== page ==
Patterson notes that the black homicide rate documented by Du Bois in the mid-1890s was “more than five times that of the white population.”

In the late 1980s, social historian, researcher and Haverford College professor Dr. Roger Lane took these metrics back to 1860 and then forward to the 1980s making the connection to what he referenced as a “cultural of violence long nurtured by exclusion and denial.”

By the 1960s, according to Patterson, the black homicide rate had grown to be “11.46 times that of the white rate.”  This discrepancy “peaked at 39.4 times in 1991 and has stabilized today at still about “seven times that of whites.”

Today the discrepancy among teens is more “eight times.”

The homicide offending rate today is also higher among black teenagers, “eight times the white teen rate of murders,” giving rise to awareness of black on black crimes.

While significant, Patterson does not see poverty alone as the cause although it is poor neighborhoods where both victimization and offending is highest, perpetrated by a razor thin proportion of people there.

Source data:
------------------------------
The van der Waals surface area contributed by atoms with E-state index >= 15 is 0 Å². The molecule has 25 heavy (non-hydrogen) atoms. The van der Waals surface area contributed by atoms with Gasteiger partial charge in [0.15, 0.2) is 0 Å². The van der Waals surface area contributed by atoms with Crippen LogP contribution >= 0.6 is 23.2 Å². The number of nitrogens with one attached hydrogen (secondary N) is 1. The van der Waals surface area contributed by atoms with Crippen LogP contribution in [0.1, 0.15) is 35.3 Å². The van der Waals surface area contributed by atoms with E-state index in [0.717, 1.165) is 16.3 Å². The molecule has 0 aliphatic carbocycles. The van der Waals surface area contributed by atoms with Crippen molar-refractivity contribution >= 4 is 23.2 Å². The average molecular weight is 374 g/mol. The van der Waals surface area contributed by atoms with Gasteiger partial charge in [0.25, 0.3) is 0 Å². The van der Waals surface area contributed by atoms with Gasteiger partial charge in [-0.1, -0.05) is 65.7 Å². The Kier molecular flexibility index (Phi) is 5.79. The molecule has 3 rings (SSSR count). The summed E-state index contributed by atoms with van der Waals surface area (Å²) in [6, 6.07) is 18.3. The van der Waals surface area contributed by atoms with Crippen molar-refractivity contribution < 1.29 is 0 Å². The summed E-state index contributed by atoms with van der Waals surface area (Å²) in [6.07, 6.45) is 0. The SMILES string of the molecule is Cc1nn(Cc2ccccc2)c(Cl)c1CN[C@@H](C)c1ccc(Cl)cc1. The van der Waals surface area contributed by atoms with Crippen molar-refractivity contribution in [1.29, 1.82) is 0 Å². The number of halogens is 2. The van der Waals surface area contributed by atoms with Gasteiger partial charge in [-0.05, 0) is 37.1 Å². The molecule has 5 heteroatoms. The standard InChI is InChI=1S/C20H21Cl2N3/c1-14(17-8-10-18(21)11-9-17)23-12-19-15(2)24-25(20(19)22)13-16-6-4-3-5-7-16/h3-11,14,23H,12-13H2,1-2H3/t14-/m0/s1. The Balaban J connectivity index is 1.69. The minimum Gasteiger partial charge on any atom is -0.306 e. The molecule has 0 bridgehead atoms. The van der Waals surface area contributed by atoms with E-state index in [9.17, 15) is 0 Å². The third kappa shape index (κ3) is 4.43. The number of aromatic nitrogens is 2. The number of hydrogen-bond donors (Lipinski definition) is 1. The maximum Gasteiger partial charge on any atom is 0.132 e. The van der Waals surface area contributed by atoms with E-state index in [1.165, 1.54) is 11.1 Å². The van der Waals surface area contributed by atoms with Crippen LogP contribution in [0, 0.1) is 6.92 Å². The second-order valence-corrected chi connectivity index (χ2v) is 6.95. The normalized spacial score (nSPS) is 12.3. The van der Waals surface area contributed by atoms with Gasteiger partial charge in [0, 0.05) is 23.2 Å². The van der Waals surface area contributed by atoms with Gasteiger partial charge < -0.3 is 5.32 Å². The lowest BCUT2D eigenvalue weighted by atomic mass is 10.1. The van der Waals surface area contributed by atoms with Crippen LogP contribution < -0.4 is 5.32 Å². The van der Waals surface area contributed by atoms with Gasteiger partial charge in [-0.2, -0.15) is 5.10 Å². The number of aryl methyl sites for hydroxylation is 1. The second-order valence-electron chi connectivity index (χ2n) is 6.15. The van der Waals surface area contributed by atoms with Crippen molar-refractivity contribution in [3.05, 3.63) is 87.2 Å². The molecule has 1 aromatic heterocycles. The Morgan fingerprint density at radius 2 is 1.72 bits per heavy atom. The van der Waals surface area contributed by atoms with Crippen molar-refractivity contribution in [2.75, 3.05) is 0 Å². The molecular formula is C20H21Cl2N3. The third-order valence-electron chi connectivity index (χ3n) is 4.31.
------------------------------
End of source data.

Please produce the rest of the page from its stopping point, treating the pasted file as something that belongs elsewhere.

While racism and stereotyping among police may play a role, the findings in Cultural Matrix suggest to me that a far greater possibility is that both the officers involved and the victims in these neighborhoods may have been experiencing post-traumatic stress disorder (PTSD.)

Patterson explains that “By a socially and culturally toxic environment we mean three things: the pervasive culture of violence and threat of physical danger already existing in a community of upbringing; weak neighborhood efficacy; and institutional neglect and incarceration.”

He explains neighborhood efficacy by citing studies defining “collective efficacy” such as “social cohesion among neighbors combined with their willingness to intervene on behalf of the common good.”

It can be more effective at instilling social controls than formal mechanisms such as police and courts, something the late Dr. John Hope Franklin, another social historian often pointed out.